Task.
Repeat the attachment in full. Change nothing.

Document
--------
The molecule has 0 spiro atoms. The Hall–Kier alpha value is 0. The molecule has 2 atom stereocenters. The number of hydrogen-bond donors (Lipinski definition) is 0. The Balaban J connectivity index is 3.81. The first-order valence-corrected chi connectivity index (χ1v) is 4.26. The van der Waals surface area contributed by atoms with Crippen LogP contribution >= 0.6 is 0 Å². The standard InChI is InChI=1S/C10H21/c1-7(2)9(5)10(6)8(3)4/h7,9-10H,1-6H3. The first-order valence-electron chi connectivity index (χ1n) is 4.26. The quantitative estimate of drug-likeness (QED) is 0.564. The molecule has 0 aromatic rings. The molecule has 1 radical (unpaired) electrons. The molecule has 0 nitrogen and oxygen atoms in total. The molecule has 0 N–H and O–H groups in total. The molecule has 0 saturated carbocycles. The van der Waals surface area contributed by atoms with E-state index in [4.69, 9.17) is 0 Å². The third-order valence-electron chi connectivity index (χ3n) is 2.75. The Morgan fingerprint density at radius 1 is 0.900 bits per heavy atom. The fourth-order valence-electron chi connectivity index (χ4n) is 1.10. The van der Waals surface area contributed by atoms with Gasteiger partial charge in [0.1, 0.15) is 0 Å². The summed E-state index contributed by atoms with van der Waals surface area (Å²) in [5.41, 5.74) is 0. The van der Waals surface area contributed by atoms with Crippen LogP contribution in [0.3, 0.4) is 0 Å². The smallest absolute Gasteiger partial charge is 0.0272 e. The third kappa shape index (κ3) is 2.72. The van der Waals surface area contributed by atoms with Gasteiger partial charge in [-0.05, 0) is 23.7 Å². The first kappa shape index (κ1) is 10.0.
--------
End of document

The molecule has 0 spiro atoms. The Hall–Kier alpha value is 0. The molecule has 2 atom stereocenters. The number of hydrogen-bond donors (Lipinski definition) is 0. The Balaban J connectivity index is 3.81. The first-order valence-corrected chi connectivity index (χ1v) is 4.26. The van der Waals surface area contributed by atoms with Crippen LogP contribution >= 0.6 is 0 Å². The standard InChI is InChI=1S/C10H21/c1-7(2)9(5)10(6)8(3)4/h7,9-10H,1-6H3. The first-order valence-electron chi connectivity index (χ1n) is 4.26. The quantitative estimate of drug-likeness (QED) is 0.564. The molecule has 0 aromatic rings. The molecule has 1 radical (unpaired) electrons. The molecule has 0 nitrogen and oxygen atoms in total. The molecule has 0 N–H and O–H groups in total. The molecule has 0 saturated carbocycles. The van der Waals surface area contributed by atoms with E-state index in [4.69, 9.17) is 0 Å². The third-order valence-electron chi connectivity index (χ3n) is 2.75. The Morgan fingerprint density at radius 1 is 0.900 bits per heavy atom. The fourth-order valence-electron chi connectivity index (χ4n) is 1.10. The van der Waals surface area contributed by atoms with Gasteiger partial charge in [0.1, 0.15) is 0 Å². The summed E-state index contributed by atoms with van der Waals surface area (Å²) in [5.41, 5.74) is 0. The van der Waals surface area contributed by atoms with Crippen LogP contribution in [0.3, 0.4) is 0 Å². The smallest absolute Gasteiger partial charge is 0.0272 e. The third kappa shape index (κ3) is 2.72. The van der Waals surface area contributed by atoms with Gasteiger partial charge in [-0.05, 0) is 23.7 Å². The first kappa shape index (κ1) is 10.0.